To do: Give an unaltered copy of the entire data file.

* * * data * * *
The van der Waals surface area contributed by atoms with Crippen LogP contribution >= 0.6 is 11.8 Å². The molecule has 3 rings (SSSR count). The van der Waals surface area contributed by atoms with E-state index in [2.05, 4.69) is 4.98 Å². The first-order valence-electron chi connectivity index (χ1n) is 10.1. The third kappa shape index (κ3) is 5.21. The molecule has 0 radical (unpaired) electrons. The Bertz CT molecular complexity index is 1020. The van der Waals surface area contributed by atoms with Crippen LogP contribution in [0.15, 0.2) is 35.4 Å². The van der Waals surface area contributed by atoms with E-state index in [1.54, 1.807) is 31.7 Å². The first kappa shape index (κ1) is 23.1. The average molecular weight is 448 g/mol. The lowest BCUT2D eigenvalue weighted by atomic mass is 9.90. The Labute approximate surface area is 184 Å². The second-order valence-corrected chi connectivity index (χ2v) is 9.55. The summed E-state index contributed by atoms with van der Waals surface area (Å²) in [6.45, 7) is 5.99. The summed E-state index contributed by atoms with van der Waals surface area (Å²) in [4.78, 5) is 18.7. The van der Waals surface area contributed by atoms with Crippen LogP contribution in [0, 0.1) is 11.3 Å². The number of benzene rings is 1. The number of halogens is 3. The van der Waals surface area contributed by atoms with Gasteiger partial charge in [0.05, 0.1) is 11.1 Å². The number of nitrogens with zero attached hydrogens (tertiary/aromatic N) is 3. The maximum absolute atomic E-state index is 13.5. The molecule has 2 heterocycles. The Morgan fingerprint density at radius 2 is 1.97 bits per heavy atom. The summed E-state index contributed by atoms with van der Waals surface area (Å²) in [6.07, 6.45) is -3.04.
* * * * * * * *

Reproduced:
The van der Waals surface area contributed by atoms with Crippen LogP contribution >= 0.6 is 11.8 Å². The molecule has 3 rings (SSSR count). The van der Waals surface area contributed by atoms with E-state index in [2.05, 4.69) is 4.98 Å². The first-order valence-electron chi connectivity index (χ1n) is 10.1. The third kappa shape index (κ3) is 5.21. The molecule has 0 radical (unpaired) electrons. The Bertz CT molecular complexity index is 1020. The van der Waals surface area contributed by atoms with Crippen LogP contribution in [0.15, 0.2) is 35.4 Å². The van der Waals surface area contributed by atoms with E-state index in [1.54, 1.807) is 31.7 Å². The first kappa shape index (κ1) is 23.1. The average molecular weight is 448 g/mol. The lowest BCUT2D eigenvalue weighted by atomic mass is 9.90. The Labute approximate surface area is 184 Å². The second-order valence-corrected chi connectivity index (χ2v) is 9.55. The summed E-state index contributed by atoms with van der Waals surface area (Å²) in [6.45, 7) is 5.99. The summed E-state index contributed by atoms with van der Waals surface area (Å²) in [4.78, 5) is 18.7. The van der Waals surface area contributed by atoms with Crippen LogP contribution in [0, 0.1) is 11.3 Å². The number of benzene rings is 1. The number of halogens is 3. The van der Waals surface area contributed by atoms with Gasteiger partial charge in [0.05, 0.1) is 11.1 Å². The number of nitrogens with zero attached hydrogens (tertiary/aromatic N) is 3. The maximum absolute atomic E-state index is 13.5. The molecule has 2 heterocycles. The Morgan fingerprint density at radius 2 is 1.97 bits per heavy atom. The summed E-state index contributed by atoms with van der Waals surface area (Å²) in [6.07, 6.45) is -3.04.